Saturday, February 5, 2011

Time Based, Mutimodal, Temporality Transient Narratives

The narrative in Web 2.0 and the hypertext age can be transient, fleeting, never ending, repetitive and confusing. "Reading' Twelve Blue, Judy Malloy's LOveOne and Slipping Glimpse by Stephanie Strickland & Cynthia Lawson Jaramillo were all different experiences. Yes I was reading text but I was also viewing images and choosing where to take the story. Sometimes I could choose a link to move forwards in the story (choices provided by the author) and names of characters were often the same, providing a semblance of linearity in story progression.  These narratives were colections of thoughts, memories, poetry, visual images, sometimes never ending. I always got to choose and exit when I had enough of the experience. It doesn't feel like reading, it appears to me that the new narrative has in some instances taken on some of the computerized gaming aspects such as a Second Life. In other instances it seems to be art and not a narrative, but a juxtopostion of images perhaps tied together with words. I did get to one narrative where the links weren't working - nothing happened. As I was 'clicking' around looking for the 'link', it reminded me of buying toys for a child for Christmas. You pick up a toy or Teddy Bear and start poking at it , wanting to know what it does. Does it talk, walk, sing etc. It can't be only what it appears. So are we losing our own imaginations and letting ourselves be entertained in the new narrative. Does it really allow for abstract collection of thoughts and the ability for us to choose where we want a story to go? Does it motivate co-creation and imagination or is it another way of providing fast, in the here and now of the new fast paced world we live in.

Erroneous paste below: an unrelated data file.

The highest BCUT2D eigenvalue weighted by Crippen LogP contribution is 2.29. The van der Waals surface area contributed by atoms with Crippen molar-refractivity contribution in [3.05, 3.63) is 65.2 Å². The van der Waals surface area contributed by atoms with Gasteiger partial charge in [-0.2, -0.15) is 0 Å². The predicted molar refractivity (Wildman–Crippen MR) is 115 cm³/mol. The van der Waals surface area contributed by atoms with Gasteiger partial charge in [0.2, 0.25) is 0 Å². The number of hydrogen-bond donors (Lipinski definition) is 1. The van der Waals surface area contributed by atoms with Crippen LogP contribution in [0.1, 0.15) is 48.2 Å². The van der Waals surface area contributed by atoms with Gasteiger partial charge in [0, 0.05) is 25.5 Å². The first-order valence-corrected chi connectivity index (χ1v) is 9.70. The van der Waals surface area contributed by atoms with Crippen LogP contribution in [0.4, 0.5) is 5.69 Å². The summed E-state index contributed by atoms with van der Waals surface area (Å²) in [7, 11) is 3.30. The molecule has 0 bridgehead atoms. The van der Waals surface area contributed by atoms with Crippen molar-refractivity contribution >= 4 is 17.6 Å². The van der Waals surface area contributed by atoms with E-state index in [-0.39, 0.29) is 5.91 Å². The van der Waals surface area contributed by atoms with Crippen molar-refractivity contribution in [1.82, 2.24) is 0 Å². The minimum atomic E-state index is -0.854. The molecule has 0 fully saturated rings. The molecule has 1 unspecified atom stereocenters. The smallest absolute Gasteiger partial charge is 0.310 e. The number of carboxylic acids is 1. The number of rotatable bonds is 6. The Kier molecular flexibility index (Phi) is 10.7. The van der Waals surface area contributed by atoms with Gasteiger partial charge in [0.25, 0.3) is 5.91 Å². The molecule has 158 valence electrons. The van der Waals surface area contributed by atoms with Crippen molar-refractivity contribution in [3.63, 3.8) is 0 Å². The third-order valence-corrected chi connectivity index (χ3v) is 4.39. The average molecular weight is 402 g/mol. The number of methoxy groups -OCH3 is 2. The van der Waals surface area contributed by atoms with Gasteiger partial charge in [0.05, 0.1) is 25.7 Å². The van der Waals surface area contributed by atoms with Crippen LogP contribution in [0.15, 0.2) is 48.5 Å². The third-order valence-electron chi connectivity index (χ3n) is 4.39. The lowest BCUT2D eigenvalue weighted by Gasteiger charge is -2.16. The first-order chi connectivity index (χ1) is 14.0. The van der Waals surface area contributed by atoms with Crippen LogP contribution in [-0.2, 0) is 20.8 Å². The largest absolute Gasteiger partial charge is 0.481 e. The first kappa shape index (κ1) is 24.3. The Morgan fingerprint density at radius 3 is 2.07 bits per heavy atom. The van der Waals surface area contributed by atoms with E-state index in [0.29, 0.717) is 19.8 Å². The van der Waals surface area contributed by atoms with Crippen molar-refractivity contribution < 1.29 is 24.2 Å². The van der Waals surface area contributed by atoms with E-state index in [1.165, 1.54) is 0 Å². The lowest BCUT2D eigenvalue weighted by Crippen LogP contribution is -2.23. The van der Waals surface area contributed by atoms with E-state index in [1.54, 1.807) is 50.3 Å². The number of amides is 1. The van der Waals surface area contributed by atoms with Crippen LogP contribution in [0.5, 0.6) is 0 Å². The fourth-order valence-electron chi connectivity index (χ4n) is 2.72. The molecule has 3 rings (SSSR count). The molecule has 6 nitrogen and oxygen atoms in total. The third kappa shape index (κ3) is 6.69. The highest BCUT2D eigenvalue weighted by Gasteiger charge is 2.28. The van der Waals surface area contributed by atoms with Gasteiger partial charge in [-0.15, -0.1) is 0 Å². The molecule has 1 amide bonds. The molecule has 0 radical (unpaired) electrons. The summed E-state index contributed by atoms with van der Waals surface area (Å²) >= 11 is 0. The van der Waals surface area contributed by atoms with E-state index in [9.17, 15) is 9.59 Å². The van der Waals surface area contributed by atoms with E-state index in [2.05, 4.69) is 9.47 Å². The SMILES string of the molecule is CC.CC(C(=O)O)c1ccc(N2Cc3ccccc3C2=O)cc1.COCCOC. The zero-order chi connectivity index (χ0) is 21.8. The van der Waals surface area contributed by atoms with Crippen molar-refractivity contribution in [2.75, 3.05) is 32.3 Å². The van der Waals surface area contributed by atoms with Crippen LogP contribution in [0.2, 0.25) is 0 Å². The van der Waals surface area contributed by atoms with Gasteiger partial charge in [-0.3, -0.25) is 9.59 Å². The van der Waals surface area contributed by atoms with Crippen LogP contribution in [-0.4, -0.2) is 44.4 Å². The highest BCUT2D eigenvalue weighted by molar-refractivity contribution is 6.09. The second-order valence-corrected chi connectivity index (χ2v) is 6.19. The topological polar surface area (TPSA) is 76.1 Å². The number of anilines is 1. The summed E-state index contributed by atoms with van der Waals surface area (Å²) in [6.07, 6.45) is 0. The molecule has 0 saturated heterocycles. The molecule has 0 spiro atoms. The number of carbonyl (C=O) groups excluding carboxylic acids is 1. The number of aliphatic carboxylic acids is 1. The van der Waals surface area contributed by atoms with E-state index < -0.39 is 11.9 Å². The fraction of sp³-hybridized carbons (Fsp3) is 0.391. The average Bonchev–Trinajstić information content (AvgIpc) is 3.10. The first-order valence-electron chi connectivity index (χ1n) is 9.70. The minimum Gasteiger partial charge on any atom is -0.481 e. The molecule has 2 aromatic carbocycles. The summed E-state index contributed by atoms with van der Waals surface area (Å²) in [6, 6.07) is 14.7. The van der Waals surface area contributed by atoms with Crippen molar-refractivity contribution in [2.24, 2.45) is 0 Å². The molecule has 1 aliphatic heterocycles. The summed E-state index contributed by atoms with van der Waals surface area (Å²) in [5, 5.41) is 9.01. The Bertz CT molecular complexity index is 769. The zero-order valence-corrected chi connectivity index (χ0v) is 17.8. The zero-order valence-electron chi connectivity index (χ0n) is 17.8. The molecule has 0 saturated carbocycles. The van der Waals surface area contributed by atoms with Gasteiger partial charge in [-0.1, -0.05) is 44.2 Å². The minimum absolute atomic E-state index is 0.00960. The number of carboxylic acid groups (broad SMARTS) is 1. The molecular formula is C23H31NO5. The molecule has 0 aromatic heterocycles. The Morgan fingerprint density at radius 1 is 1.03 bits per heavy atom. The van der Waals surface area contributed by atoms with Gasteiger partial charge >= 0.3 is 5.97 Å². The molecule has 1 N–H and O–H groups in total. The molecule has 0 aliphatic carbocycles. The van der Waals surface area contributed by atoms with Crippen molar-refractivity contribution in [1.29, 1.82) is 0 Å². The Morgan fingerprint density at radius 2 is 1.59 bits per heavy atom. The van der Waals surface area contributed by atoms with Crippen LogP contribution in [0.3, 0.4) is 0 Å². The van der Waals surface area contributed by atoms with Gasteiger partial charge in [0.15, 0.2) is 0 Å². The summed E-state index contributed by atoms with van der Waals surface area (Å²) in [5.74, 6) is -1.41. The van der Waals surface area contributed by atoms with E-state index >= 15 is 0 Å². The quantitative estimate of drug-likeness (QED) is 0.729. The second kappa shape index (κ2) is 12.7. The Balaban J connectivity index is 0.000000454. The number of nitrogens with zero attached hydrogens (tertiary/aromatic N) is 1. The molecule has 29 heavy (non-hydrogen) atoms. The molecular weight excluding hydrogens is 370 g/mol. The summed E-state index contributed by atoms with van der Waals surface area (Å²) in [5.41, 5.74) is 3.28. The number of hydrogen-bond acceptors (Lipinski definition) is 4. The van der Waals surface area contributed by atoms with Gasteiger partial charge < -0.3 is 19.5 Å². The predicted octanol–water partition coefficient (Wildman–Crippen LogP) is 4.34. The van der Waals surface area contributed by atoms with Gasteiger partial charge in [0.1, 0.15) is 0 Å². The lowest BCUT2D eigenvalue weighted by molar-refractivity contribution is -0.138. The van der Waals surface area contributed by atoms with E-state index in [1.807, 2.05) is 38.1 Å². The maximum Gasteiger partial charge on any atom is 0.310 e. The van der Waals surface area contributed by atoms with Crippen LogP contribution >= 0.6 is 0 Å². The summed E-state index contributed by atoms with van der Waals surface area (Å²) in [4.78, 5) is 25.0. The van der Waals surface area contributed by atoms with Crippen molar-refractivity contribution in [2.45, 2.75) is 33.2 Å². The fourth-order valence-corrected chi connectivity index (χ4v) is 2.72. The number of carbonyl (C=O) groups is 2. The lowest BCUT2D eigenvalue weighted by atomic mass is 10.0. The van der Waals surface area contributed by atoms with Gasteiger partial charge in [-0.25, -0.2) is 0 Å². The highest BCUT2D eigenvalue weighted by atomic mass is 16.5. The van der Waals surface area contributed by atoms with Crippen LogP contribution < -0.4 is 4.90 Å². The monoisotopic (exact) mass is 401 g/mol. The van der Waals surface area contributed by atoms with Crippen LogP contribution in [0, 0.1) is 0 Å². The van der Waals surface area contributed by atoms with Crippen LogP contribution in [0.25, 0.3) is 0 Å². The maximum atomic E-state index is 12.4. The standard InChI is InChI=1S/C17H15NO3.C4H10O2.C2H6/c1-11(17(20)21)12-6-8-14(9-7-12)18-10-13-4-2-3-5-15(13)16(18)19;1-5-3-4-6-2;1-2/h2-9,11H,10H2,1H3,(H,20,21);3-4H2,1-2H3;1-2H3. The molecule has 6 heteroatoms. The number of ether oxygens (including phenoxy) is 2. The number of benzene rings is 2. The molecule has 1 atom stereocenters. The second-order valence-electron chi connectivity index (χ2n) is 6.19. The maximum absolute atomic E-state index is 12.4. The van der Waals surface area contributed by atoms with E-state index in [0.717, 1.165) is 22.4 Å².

1 comment:

  1. Carolyn, I think you're absolutely right that new media narratives have taken on gaming aspects. In fact, I think in order to be a deeply literate reader of certain new media texts (perhaps such as Donna Leishman's Red Riding Hood and the stories you note), one must understand and enjoy puzzles and unbraiding complexities.